So the question is what will happen to us now that swine flu is here?

If what happened in Mexico is any indication of what the flu can do to the Philippine economy, then it would probably strike the country’s booming tourism industry first.

In 2007, the Philippines posted 3.1 million tourist arrivals. Those tourists spent some US$4.89 billion locally. Unsurprisingly, tourism contributed 3% to the GDP that year.

When swine flu finally reached Philippine shores, Australia, Canada, and the United Kingdom immediately issued travel advisories warning their nationals to “exercise high degree of caution” when traveling to the islands. Tourists from the three countries are among the top 10 nationalities who visit the Philippines.

Ma. Paz Alberto, president of the Philippine Travel Agencies Association, says that due to the A (H1N1) scare, “People are still wary. [They] are not traveling.

Alberto also reveals there was a 15% drop in the number of Filipinos flying abroad from April to May this year. But she clarifies that, “It’s not really just the effect of A(H1N1) but the effect of the economic crisis; [so there are] two reasons for the decline.”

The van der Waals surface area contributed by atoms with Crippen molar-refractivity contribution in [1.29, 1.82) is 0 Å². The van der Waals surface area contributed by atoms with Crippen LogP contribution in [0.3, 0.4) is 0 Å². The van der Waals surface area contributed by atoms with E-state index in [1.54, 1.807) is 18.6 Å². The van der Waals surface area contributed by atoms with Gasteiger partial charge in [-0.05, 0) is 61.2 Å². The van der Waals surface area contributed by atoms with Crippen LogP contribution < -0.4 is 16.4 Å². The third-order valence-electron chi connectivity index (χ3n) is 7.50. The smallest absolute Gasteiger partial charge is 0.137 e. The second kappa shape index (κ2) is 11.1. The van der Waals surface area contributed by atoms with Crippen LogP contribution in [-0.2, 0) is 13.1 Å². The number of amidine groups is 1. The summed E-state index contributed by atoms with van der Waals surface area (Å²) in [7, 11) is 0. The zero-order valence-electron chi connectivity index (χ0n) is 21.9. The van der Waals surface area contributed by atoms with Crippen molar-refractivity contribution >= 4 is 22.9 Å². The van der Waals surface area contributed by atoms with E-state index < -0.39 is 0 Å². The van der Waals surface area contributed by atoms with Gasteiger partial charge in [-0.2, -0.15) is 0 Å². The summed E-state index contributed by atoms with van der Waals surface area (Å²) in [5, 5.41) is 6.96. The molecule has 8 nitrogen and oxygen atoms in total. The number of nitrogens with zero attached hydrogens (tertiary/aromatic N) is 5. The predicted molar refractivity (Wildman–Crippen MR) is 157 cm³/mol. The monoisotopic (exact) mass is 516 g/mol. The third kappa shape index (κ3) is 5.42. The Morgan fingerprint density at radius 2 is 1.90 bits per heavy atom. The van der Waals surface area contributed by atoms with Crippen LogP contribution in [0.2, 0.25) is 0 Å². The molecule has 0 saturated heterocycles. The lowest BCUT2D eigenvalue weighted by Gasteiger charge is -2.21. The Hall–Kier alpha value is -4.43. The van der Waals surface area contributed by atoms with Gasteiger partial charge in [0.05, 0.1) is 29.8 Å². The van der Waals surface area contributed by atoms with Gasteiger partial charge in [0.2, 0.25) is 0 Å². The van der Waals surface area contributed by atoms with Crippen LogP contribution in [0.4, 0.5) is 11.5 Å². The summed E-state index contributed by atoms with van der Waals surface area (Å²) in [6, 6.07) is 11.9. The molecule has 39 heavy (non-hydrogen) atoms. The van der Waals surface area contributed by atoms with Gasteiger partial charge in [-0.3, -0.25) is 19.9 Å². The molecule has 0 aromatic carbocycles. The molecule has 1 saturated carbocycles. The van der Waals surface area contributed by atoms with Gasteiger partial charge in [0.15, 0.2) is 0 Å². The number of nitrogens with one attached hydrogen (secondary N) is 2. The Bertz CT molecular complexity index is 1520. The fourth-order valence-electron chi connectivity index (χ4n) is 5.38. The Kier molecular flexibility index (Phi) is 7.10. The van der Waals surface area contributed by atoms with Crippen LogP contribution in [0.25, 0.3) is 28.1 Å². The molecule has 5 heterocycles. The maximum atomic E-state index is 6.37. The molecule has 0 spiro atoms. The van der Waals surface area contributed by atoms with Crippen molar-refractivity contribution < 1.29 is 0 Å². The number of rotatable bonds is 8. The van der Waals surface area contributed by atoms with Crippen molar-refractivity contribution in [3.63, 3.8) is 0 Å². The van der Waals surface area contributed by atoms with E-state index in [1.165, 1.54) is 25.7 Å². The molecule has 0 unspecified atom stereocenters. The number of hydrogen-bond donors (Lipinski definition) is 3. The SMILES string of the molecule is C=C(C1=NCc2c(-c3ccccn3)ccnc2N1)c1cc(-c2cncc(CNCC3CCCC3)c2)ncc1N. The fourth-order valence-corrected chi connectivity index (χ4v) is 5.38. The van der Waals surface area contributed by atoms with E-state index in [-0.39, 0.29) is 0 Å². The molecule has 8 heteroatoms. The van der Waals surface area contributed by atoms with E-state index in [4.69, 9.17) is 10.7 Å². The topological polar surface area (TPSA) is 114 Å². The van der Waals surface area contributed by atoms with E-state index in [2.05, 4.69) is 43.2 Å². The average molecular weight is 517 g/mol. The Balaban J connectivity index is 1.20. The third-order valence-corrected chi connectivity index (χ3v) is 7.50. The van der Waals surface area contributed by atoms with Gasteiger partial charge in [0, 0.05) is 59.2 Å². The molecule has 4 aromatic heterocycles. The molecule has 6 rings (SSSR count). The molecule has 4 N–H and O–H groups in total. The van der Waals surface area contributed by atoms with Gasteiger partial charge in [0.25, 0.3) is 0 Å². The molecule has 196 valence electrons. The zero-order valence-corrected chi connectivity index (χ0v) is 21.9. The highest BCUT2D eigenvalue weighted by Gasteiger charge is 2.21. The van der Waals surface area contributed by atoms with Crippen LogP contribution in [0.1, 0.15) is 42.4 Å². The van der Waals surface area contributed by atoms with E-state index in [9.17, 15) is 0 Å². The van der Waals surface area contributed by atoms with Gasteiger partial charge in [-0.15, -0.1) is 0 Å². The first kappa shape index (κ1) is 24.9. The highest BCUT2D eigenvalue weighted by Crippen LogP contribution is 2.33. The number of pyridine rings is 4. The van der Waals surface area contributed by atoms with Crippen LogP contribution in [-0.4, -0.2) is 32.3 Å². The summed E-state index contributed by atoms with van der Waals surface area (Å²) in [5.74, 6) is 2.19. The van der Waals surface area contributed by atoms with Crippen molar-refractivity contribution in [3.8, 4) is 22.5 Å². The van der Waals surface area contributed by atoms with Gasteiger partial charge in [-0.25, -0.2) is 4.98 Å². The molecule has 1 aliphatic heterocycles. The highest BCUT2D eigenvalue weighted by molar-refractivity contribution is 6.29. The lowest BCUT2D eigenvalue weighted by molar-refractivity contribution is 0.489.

Not even bargain basement airline tickets could tempt travelers to fill up rows of empty seats. “[Our] promos are dampened by the A(H1N1) virus. There’s always the risk that people might get sick,” Alberto adds.

But Philippine Association of Meat Processors Inc. executive director Francisco Buencamino says meat processors do not feel the impact of A(H1N1) just yet. Believe it or not the panic even had a positive effect.

“Actually, the scare has lowered the prices of pork, our raw material. It’s easier for us to build up our raw material inventory. On the other hand, we are trying to measure how much impact the virus has on our finished products because the demand was expected to drop also for pork products. But we do not observe that to be happening yet.”

Department of Health (DOH) advisories about the safety of pork consumption also helped mitigate losses for the Philippine pork industry.

Ready for Action?
More important than nosediving stocks and decreasing profits are the lives affected by the new epidemic. As the number of cases in the country surge, people begin to fear for their health and safety. But Secretary Duque is quick to assure the public that the Health Department is armed and ready for action. The DOH stashed a million anti-flu tablets and has prepared clinics and hospitals for victims. People struck by the virus and those they had contact with are also being quarantined and closely monitored.